There were two statements of ‘not guilty’ on Tuesday, both relating to the Guptas (let’s not even begin to talk about the shameful handling of the Anene Booysen case). One relates to the landing of a private plane at the Waterkloof Air Force Base in Pretoria. The other relates to the Guptas each month saving roughly the amount most workers are striking for by mysteriously having a Saxonwold property valued at pre-1994 rates.
The first questions what we’re told the Justice, Crime Prevention and Security Cluster report into the Waterkloof scandal found. Justice Minister Jeff Radebe suggested an individual at the Indian High Commission went rogue and assisted the Guptas outside of the normal diplomatic channels. “An individual in the Indian High Commission communicated directly with individuals at the Air Force Command Post. The collusion of officials resulted in the irregular approval of the flight clearance,” said Radebe on Sunday. He said after the minister of defence and military veterans rejected the plan to land at Waterkloof, the individual at the high commission re-designated the guests to the Gupta wedding as diplomatic and without sending an official note verbale consorted with Air Force officials to organise the landing “under the cover of diplomatic privilege”.
The reported findings were clear. The Gupta family used an Indian High Commission official who then used Department of International Relations and Cooperation (Dirco) staff and Air Force personnel – all against due process and without executive knowledge, of course.
The Indian High Commission defended itself on Tuesday. It confirmed earlier reports that a letter was sent to “the Chief of Defence Foreign Relations in the South African National Defence Force (SANDF)” on 28 February and claims authorisation to land at Waterkloof was granted on 9 April. Contrary to Radebe’s comments, the Indian High Commission said its letter was “the standard and official channel of communication prescribed for communications by the defence advisors based in South Africa. Copies of these communications are not usually sent to Dirco. Mission’s request was made full two months in advance from the date of the scheduled landing of plane and all requested information was provided to the concerned authorities.”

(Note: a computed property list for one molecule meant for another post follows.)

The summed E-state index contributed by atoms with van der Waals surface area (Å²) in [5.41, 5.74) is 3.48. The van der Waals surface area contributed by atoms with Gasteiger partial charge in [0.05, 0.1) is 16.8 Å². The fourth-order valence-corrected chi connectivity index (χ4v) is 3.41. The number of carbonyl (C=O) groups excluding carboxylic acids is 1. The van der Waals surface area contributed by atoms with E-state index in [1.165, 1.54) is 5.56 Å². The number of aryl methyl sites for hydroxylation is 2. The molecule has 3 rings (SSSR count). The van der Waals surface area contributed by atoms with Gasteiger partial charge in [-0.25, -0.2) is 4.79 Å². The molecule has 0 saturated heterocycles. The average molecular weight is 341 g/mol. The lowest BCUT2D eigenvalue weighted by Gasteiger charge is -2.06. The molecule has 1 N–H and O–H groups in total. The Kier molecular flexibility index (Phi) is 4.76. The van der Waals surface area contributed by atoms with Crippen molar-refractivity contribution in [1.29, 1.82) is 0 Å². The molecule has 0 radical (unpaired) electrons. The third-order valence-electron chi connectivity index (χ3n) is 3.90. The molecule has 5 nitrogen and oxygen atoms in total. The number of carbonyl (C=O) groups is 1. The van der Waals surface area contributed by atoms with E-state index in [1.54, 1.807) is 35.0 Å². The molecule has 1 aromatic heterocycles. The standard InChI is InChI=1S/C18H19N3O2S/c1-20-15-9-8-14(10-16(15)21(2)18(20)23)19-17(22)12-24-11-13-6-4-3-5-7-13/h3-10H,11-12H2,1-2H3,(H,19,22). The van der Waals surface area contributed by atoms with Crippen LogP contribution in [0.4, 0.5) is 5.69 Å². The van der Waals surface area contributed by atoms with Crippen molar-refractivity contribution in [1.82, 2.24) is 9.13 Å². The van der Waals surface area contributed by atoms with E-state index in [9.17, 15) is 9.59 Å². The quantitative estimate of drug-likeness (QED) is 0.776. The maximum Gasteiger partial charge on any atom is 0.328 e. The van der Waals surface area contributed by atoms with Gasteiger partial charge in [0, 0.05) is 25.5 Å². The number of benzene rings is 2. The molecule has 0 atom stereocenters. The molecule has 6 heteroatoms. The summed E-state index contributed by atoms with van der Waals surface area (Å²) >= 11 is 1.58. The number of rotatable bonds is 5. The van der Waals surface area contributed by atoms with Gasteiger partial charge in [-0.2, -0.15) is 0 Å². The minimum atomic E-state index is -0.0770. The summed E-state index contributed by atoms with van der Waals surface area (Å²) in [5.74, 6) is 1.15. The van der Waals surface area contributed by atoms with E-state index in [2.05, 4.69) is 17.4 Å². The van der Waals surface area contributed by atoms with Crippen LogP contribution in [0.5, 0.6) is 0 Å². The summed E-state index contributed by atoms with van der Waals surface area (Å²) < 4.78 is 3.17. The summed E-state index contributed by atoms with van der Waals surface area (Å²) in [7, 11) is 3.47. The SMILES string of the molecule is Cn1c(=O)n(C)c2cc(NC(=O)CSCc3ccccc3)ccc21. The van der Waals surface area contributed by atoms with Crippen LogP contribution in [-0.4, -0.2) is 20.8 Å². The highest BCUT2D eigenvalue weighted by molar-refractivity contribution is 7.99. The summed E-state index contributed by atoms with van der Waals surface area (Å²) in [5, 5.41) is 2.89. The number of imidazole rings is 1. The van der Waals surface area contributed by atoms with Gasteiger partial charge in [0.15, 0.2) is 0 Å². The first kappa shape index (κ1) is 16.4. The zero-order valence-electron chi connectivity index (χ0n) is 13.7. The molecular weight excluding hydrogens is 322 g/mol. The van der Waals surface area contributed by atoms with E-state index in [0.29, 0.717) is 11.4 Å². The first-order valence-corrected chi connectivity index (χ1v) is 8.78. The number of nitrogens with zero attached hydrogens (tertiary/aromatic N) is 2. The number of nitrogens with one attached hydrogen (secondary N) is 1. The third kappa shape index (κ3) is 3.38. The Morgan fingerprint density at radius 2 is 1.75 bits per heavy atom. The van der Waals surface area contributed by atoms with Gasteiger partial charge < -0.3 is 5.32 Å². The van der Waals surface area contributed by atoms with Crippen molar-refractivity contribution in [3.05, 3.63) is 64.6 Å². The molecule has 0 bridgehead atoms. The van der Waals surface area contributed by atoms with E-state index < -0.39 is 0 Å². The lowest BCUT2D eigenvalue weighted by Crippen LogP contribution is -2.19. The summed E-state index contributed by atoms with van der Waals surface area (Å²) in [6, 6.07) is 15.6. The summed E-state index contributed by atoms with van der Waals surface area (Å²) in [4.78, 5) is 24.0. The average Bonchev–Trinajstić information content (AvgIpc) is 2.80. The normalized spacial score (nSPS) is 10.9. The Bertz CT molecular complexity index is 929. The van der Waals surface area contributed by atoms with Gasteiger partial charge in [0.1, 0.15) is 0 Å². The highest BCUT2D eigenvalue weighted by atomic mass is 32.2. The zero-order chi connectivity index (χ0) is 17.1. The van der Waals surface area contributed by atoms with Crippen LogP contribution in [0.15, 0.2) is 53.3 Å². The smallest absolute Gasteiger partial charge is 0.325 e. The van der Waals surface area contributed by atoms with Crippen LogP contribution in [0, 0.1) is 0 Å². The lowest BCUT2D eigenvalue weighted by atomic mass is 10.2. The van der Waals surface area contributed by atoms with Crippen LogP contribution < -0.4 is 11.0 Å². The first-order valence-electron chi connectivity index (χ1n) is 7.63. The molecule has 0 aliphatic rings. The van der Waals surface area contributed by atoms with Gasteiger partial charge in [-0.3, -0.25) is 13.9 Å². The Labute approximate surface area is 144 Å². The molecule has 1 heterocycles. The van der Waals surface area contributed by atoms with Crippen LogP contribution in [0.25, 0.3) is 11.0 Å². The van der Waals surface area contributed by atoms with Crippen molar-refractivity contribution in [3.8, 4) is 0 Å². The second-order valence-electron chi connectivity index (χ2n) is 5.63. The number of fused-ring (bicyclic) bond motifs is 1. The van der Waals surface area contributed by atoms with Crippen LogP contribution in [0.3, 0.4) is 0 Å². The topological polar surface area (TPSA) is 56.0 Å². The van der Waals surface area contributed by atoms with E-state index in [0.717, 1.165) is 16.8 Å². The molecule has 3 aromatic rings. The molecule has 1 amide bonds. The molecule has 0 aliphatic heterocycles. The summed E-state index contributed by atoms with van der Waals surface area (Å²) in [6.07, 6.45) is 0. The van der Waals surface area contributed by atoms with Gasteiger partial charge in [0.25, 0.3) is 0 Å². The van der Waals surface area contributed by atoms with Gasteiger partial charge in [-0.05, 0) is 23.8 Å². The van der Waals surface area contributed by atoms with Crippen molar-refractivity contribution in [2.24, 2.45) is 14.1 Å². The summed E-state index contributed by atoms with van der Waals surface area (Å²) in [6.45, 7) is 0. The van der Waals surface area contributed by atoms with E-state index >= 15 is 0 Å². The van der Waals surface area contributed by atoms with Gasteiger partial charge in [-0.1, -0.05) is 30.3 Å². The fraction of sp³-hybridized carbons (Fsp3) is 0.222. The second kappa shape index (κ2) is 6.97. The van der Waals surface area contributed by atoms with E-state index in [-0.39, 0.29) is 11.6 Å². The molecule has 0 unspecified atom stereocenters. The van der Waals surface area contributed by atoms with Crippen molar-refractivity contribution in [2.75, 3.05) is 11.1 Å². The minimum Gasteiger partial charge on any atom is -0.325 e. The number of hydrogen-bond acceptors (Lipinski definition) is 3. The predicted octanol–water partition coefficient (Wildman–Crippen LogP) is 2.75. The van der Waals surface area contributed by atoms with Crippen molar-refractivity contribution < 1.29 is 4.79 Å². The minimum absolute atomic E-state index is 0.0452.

The high commission is standing by its employee who the South African government blames for colluding with Air Force and Dirco staff. Disagreeing with Radebe, it says standard diplomatic channels were followed. Then again, it also stands by the argument that a number of the wedding guests were on official visits to South Africa. According to a Mail & Guardian investigation, that claim holds little water.
With all this talk of diplomatic notes, claims, and counter claims, it might be hard to remember the source of the controversy. There are three brothers with the surname Gupta – Ajay, Atul and Rajesh. They own an expansive property in Saxonwold (as far as we can establish it’s not a national key point, but who knows?).